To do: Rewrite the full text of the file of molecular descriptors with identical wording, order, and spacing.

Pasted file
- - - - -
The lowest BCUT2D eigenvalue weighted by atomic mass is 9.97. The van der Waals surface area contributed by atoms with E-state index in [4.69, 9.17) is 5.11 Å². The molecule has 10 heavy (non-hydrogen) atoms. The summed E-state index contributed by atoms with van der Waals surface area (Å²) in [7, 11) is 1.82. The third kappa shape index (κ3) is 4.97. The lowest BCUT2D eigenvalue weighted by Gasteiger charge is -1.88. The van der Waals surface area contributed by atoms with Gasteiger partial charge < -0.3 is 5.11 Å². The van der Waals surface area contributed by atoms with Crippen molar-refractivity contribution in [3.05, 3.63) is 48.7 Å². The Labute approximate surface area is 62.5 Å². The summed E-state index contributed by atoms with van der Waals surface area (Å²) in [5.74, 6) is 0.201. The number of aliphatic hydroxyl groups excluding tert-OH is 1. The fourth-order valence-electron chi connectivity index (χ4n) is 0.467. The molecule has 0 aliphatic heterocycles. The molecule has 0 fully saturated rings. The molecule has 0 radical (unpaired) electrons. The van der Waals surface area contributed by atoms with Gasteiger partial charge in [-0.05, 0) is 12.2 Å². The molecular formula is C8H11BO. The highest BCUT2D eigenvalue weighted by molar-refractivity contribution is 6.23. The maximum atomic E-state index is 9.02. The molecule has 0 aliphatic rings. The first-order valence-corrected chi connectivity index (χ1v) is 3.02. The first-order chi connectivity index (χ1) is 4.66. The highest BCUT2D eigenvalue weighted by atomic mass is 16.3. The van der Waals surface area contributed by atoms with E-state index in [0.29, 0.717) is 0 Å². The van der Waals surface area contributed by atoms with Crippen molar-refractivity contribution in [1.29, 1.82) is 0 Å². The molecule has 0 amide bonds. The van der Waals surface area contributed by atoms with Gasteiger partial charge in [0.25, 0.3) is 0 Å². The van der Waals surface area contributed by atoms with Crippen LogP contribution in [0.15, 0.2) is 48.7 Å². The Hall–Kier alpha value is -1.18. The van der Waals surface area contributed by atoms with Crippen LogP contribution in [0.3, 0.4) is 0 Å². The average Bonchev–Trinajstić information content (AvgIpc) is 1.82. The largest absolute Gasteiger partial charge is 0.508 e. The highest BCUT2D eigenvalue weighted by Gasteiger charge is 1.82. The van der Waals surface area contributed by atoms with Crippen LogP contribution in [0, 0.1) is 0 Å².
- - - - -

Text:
The lowest BCUT2D eigenvalue weighted by atomic mass is 9.97. The van der Waals surface area contributed by atoms with E-state index in [4.69, 9.17) is 5.11 Å². The molecule has 10 heavy (non-hydrogen) atoms. The summed E-state index contributed by atoms with van der Waals surface area (Å²) in [7, 11) is 1.82. The third kappa shape index (κ3) is 4.97. The lowest BCUT2D eigenvalue weighted by Gasteiger charge is -1.88. The van der Waals surface area contributed by atoms with Gasteiger partial charge < -0.3 is 5.11 Å². The van der Waals surface area contributed by atoms with Crippen molar-refractivity contribution in [3.05, 3.63) is 48.7 Å². The Labute approximate surface area is 62.5 Å². The summed E-state index contributed by atoms with van der Waals surface area (Å²) in [5.74, 6) is 0.201. The number of aliphatic hydroxyl groups excluding tert-OH is 1. The fourth-order valence-electron chi connectivity index (χ4n) is 0.467. The molecule has 0 aliphatic heterocycles. The molecule has 0 fully saturated rings. The molecule has 0 radical (unpaired) electrons. The van der Waals surface area contributed by atoms with Gasteiger partial charge in [-0.05, 0) is 12.2 Å². The molecular formula is C8H11BO. The highest BCUT2D eigenvalue weighted by molar-refractivity contribution is 6.23. The maximum atomic E-state index is 9.02. The molecule has 0 aliphatic rings. The first-order valence-corrected chi connectivity index (χ1v) is 3.02. The first-order chi connectivity index (χ1) is 4.66. The highest BCUT2D eigenvalue weighted by atomic mass is 16.3. The van der Waals surface area contributed by atoms with E-state index in [0.29, 0.717) is 0 Å². The van der Waals surface area contributed by atoms with Crippen molar-refractivity contribution in [1.29, 1.82) is 0 Å². The molecule has 0 amide bonds. The van der Waals surface area contributed by atoms with Gasteiger partial charge in [0.25, 0.3) is 0 Å². The van der Waals surface area contributed by atoms with Crippen LogP contribution in [0.15, 0.2) is 48.7 Å². The Hall–Kier alpha value is -1.18. The van der Waals surface area contributed by atoms with Crippen LogP contribution in [0.3, 0.4) is 0 Å². The average Bonchev–Trinajstić information content (AvgIpc) is 1.82. The largest absolute Gasteiger partial charge is 0.508 e. The highest BCUT2D eigenvalue weighted by Gasteiger charge is 1.82. The van der Waals surface area contributed by atoms with Crippen LogP contribution in [0, 0.1) is 0 Å².